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Qn.  When pressure is applied to the equilibrium system ‘Ice – Water’ which of the following phenomenon will happen?
A.     More ice will be formed
B.     Water will evapourate
C.     More water will be formed
D.    Equilibrium will not be established.
Sir shouldn't the answer be A- more ice will be formed. because when pressure is applied to this equilibrium, acc to Le chatelier principle, the reaction would proceed in such a way that it opposes the change. So the the reaction would try decreasing the pressure i.e. increasing the volume! And ice has more volume than water at equilibrium (0 degree C)?? But A is not the answer. Please explain.
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6 years ago

Black Widow
36 Points
```										For most substances, increasing the pressure when a system is in equilibrium between liquid and  solid phases will increase the phase transition temperature. Water is one of a few special  substances for which the pressure lowers the temperature of transition. The basic reason is that  water actually expands when it goes from the liquid to solid phase. In textbooks you will find the  explanation for these properties by using the Clapeyron-Clausius formula, but it is perhaps most  readily explained using LeChatelier's principle.   This principle states that when a system is in equilibrium, any external changes that try to take  it out of equilibrium (like applying pressure to ice) will cause the system to adjust in a way to  counteract that change. This is a general property of what we mean by 'equilibrium' so it probably  derives more from the Second Law of Thermodynamics ('equilibrium is the state in which entropy is  maximized') than the First Law .In this case, if you increase the pressure on the ice  the ice-water system wants to try to lower it again. It can do that by making itself fit into a  smaller volume. But since water fills a smaller volume when it's liquid, rather than solid, it will  go to a lower melting point -- allowing more solid to become liquid.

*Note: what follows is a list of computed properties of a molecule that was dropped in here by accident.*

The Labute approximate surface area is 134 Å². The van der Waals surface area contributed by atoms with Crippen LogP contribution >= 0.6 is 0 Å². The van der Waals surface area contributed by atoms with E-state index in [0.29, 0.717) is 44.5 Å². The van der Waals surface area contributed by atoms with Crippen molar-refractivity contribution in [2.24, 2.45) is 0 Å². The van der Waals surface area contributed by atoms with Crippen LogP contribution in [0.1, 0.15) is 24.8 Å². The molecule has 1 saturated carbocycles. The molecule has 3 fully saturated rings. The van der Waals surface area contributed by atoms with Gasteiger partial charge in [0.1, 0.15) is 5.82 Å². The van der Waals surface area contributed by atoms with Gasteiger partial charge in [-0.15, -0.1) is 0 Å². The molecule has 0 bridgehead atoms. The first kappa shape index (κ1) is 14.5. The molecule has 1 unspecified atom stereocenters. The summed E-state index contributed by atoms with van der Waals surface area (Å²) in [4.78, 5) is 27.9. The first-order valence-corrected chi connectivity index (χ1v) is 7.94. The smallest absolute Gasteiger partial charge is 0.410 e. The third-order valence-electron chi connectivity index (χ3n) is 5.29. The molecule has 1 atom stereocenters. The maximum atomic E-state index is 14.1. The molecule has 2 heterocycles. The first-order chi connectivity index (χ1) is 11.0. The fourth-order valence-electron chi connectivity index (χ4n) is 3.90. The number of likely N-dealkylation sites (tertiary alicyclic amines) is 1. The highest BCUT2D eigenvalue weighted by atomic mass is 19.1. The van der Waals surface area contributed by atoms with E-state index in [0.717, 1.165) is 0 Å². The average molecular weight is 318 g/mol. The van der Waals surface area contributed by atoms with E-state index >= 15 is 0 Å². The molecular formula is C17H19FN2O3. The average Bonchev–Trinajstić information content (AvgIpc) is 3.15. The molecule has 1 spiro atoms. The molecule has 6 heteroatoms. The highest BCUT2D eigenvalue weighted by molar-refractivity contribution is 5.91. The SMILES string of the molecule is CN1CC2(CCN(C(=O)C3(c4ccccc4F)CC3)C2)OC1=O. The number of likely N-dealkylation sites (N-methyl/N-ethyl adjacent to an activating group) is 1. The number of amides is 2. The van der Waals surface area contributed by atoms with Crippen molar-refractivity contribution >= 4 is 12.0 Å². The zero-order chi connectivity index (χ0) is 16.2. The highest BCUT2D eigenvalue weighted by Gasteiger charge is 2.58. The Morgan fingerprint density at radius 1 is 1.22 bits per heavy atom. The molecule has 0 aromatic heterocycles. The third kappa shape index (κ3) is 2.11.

```
6 years ago
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